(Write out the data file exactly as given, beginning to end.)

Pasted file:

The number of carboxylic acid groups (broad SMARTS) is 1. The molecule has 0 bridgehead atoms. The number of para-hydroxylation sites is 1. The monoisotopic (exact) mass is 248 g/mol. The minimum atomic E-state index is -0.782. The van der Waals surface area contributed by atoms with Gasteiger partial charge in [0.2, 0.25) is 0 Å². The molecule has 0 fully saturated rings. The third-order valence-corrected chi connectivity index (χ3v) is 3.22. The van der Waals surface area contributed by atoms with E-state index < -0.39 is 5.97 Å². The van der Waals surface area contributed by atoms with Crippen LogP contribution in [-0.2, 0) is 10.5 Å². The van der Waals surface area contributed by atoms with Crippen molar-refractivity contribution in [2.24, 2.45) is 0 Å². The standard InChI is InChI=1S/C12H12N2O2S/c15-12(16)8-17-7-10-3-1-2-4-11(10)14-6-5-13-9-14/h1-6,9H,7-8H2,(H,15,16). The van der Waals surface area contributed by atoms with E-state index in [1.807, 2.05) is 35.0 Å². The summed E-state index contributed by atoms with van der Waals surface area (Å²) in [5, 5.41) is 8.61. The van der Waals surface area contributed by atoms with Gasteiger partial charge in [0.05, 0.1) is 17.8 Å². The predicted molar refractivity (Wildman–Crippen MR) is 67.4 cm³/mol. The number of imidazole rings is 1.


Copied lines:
The number of carboxylic acid groups (broad SMARTS) is 1. The molecule has 0 bridgehead atoms. The number of para-hydroxylation sites is 1. The monoisotopic (exact) mass is 248 g/mol. The minimum atomic E-state index is -0.782. The van der Waals surface area contributed by atoms with Gasteiger partial charge in [0.2, 0.25) is 0 Å². The molecule has 0 fully saturated rings. The third-order valence-corrected chi connectivity index (χ3v) is 3.22. The van der Waals surface area contributed by atoms with E-state index < -0.39 is 5.97 Å². The van der Waals surface area contributed by atoms with Crippen LogP contribution in [-0.2, 0) is 10.5 Å². The van der Waals surface area contributed by atoms with Crippen molar-refractivity contribution in [2.24, 2.45) is 0 Å². The standard InChI is InChI=1S/C12H12N2O2S/c15-12(16)8-17-7-10-3-1-2-4-11(10)14-6-5-13-9-14/h1-6,9H,7-8H2,(H,15,16). The van der Waals surface area contributed by atoms with E-state index in [1.807, 2.05) is 35.0 Å². The summed E-state index contributed by atoms with van der Waals surface area (Å²) in [5, 5.41) is 8.61. The van der Waals surface area contributed by atoms with Gasteiger partial charge in [0.05, 0.1) is 17.8 Å². The predicted molar refractivity (Wildman–Crippen MR) is 67.4 cm³/mol. The number of imidazole rings is 1.